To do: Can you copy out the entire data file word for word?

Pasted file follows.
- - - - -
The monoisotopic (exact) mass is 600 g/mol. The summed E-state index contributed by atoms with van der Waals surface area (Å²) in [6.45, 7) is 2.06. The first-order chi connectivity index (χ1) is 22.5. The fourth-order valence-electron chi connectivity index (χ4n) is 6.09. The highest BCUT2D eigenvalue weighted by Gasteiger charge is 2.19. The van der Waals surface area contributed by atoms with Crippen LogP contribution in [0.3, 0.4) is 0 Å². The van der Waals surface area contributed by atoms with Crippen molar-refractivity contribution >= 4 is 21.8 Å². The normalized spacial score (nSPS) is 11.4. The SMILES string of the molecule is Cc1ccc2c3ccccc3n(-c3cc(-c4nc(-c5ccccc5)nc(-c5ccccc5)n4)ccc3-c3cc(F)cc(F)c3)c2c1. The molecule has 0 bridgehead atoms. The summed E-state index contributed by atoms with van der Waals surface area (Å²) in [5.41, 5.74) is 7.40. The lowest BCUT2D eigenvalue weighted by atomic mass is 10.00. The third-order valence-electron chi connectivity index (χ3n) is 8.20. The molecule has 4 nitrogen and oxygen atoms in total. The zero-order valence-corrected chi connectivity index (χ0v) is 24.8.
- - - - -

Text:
The monoisotopic (exact) mass is 600 g/mol. The summed E-state index contributed by atoms with van der Waals surface area (Å²) in [6.45, 7) is 2.06. The first-order chi connectivity index (χ1) is 22.5. The fourth-order valence-electron chi connectivity index (χ4n) is 6.09. The highest BCUT2D eigenvalue weighted by Gasteiger charge is 2.19. The van der Waals surface area contributed by atoms with Crippen LogP contribution in [0.3, 0.4) is 0 Å². The van der Waals surface area contributed by atoms with Crippen molar-refractivity contribution >= 4 is 21.8 Å². The normalized spacial score (nSPS) is 11.4. The SMILES string of the molecule is Cc1ccc2c3ccccc3n(-c3cc(-c4nc(-c5ccccc5)nc(-c5ccccc5)n4)ccc3-c3cc(F)cc(F)c3)c2c1. The molecule has 0 bridgehead atoms. The summed E-state index contributed by atoms with van der Waals surface area (Å²) in [5.41, 5.74) is 7.40. The lowest BCUT2D eigenvalue weighted by atomic mass is 10.00. The third-order valence-electron chi connectivity index (χ3n) is 8.20. The molecule has 4 nitrogen and oxygen atoms in total. The zero-order valence-corrected chi connectivity index (χ0v) is 24.8.